The campaigning role of charities has stayed firmly in the public spotlight for the last twelve months and appears to be gaining traction as we head towards the General Election. It first raised eyebrows last year when the sector expressed significant concerns about the then coined ‘Gagging Bill’ – now Lobbying Act. Calls came from the Public Administration Select Committee for charities to declare their campaigning spend on their Annual Return (a recent Charity Commission consultation), various noises have been made about whether charities in receipt of public funds should campaign at all and most recently, there have been complaints made by a number of Conservative MPs questioning the party political independence of charity campaigns.
The sector ignores such developments and public scrutiny at its peril. This line of attack has again highlighted important questions around how charities communicate the vital role they play in bringing about social change, through both their frontline work and campaigning. The debate also raises questions on how the sector can ensure that their campaigns are clearly non-party political.
Should charities campaign?
It has been suggested that charities should “stick to the knitting”. That engaging in debate over the causes and solutions of social challenge is not the legitimate arena for charities to operate in. Indeed recently Conor Burns MP complained to the Charity Commission that Oxfam’s most recent campaign about poverty in the UK was politically bias and Charlie Elphicke MP tabled a Westminster Hall debate on issue of the political independence of charities.
Charities exist to make the world a better place. They achieve this through their delivery of services and often by speaking truth to power; in other words campaigning. Charities have a long history of driving change. For example, at the turn of the last century, it was charities who led the campaign for the abolition of slavery.
This changing narrative around the role of charities and their relationship with the state is cause for concern. Charities fear that such attacks on their campaigning role promotes the idea that charities are only frontline service delivery organisations – that they should shut up and serve.
Charities are the ones who engage with the most vulnerable and marginalised in society. Would they not be failing in the public benefit duty to bring their ‘intelligence’ to policy debates on how to bring about social change? Desmond Tutu once said “There comes a point where we need to stop just pulling people out of the river. We need to go upstream and find out why they’re falling in.” If the role of charities was understood in these terms rather than stifling these voices, MPs would be looking for ways to listen to them.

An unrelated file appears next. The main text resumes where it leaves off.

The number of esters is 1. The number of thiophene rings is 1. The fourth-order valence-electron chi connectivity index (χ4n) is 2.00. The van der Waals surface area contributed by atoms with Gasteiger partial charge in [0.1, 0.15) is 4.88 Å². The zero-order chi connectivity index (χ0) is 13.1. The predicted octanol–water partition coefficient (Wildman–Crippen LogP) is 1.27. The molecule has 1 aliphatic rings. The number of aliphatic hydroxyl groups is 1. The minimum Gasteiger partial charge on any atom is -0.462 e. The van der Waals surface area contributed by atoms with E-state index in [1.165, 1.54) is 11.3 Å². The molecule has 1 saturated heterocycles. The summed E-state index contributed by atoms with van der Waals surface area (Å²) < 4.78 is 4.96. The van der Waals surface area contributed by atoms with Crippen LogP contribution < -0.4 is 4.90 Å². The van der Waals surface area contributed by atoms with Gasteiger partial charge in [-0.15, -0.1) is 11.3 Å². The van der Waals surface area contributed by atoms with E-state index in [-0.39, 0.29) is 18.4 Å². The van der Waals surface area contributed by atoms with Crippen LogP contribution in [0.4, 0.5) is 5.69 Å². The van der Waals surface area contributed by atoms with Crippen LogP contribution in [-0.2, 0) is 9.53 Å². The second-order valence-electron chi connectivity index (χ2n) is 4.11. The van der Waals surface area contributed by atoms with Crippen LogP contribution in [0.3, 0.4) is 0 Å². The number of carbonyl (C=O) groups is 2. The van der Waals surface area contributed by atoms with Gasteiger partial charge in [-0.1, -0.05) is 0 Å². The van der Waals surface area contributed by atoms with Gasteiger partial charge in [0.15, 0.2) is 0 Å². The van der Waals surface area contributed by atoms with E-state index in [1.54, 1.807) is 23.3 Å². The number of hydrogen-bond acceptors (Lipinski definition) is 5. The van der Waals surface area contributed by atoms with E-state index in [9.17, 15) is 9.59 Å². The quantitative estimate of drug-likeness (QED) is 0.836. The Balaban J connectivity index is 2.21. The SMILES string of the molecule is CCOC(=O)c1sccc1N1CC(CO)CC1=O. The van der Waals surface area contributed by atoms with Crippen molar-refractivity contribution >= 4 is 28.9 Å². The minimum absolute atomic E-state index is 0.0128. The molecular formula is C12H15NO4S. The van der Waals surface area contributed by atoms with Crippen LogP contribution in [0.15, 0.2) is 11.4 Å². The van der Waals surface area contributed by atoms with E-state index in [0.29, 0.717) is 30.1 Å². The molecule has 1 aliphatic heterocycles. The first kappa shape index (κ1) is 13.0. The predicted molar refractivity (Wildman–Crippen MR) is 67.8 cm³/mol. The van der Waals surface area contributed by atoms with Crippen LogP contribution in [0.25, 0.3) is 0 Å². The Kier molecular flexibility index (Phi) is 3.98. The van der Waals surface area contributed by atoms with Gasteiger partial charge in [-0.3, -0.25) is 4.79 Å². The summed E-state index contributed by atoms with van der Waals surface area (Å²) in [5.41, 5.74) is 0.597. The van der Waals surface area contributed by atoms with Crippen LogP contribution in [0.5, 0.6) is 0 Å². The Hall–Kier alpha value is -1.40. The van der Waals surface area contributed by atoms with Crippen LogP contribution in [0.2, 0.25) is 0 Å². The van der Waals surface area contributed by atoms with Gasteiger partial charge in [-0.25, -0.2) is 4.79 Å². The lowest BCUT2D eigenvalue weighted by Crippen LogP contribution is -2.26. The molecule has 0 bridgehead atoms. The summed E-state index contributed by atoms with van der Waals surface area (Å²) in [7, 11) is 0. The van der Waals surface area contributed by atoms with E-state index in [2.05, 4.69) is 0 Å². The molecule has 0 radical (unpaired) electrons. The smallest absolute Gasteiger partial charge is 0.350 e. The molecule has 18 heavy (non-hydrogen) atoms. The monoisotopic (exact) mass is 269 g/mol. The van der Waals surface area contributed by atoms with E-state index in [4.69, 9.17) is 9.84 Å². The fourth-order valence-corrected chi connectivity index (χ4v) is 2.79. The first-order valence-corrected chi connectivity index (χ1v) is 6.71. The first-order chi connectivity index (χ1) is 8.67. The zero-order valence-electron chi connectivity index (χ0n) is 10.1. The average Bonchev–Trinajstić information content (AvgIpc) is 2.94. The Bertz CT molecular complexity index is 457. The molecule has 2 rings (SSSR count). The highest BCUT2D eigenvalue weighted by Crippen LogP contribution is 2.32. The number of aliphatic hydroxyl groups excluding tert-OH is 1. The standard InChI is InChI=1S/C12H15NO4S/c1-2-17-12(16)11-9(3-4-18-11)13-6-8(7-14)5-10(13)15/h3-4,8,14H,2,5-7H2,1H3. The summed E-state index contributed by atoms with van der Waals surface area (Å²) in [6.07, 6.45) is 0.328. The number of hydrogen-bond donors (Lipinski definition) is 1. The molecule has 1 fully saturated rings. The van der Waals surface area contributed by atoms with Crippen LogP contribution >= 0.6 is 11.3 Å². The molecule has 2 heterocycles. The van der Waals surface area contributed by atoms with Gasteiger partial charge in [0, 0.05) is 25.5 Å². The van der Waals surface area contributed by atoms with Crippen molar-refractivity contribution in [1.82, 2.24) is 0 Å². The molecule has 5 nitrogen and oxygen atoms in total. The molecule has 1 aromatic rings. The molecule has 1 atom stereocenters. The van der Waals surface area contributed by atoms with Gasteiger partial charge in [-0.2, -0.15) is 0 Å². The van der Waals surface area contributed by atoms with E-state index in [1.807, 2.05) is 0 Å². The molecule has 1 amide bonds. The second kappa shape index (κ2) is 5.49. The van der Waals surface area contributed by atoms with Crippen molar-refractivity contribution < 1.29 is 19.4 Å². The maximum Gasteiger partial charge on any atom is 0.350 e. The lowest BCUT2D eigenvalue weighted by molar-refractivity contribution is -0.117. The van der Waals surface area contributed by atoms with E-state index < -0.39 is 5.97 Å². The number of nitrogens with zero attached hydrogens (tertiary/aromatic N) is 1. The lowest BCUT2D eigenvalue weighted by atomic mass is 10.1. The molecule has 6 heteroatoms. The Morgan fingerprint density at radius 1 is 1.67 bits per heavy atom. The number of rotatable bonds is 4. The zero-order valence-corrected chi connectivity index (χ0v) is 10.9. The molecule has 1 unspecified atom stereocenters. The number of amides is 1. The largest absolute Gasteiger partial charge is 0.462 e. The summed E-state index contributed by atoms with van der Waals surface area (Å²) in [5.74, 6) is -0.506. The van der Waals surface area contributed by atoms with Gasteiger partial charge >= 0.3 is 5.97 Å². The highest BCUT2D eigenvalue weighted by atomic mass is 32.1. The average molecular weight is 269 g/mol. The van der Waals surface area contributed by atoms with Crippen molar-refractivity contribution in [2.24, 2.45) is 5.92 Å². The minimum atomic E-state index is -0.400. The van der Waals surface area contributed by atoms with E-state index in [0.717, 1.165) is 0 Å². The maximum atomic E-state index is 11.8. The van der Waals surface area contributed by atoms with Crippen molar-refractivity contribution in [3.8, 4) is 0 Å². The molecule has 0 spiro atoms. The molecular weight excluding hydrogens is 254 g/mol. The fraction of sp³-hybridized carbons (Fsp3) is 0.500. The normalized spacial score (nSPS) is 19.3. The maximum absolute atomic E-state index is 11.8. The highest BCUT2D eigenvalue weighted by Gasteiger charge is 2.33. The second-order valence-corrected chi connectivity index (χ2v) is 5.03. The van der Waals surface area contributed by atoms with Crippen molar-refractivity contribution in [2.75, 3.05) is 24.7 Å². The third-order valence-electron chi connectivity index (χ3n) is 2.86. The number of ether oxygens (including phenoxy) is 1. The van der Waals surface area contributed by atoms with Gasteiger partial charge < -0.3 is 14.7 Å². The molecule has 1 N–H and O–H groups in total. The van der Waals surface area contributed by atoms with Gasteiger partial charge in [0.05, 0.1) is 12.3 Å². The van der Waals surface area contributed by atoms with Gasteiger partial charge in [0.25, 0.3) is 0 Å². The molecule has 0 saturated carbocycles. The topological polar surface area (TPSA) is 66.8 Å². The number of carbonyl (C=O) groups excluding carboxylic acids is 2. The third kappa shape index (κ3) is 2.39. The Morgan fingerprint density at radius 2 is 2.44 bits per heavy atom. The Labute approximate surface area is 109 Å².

Politics doesn’t mean political
Charities must be politically independent. But much of what we do is inextricably linked with policy and politics. The two are not mutually exclusive, far from it. The Independence Panel, supported by the Baring Foundation has found that the independence of the voluntary sector is essential for a healthy society. Its recent report has argued that a time of low political engagement in this country, charities present a key avenue for representation of the public’s view.
If a mission driven charity campaign informs a party policy – this should be seen as success by the charity in achieving its mission, not political bias
Transparency; does it mean more disclosure?
The Charity Commission is currently consulting on the form and content of the annual return. Following on from the PASC recommendations, the Commission has sought views on whether charities should be required to publish their expenditure on campaigning, along with their income from public sector sources.
PASC in making its recommendations noted Charity Commission figures of very few cases of inappropriate campaigning activity by charities. They felt that during their post-legislative scrutiny of the Charities Act 2006, they had heard conflicting evidence on whether charities campaigning activity should be reined in or relaxed with neither argument ultimately winning out. No recommendations were made to change the rules on political campaigning.
At our roundtable today at CFG to discuss the consultation, many members raised concerns in particular around the motivation behind the drive for disclosure of the quantity of spend on lobbying and campaigning activities in the Annual Return. Many were concerned about the practicality of compliance, if such a requirement featured; what would be counted in the figure to be quoted? If a charity carries out international advocacy or public health campaigns- would this be included too? What is the Charity Commission’s motive in asking for information that is not a SORP requirement? And all were concerned that any information sought should be balanced against the burden placed on charities to provide it. Many fear that this is part of a stealth attack on the role of the charity sector to speak up independently.
The importance of our independent action to act address crucial structural issues in our society lies at the heart of our democracy. If our actions are undermined by those who rule placing burdensome requests on us and conflate our successful campaigns with a lack of political independence, we may find ourselves in a very different looking society.
Here at CFG-HQ we are busy preparing a response to the consultation. It would be great to hear from as many members as possible so do not hesitate to get in touch with firstname.lastname@example.org if you would like have your say on such an important issue.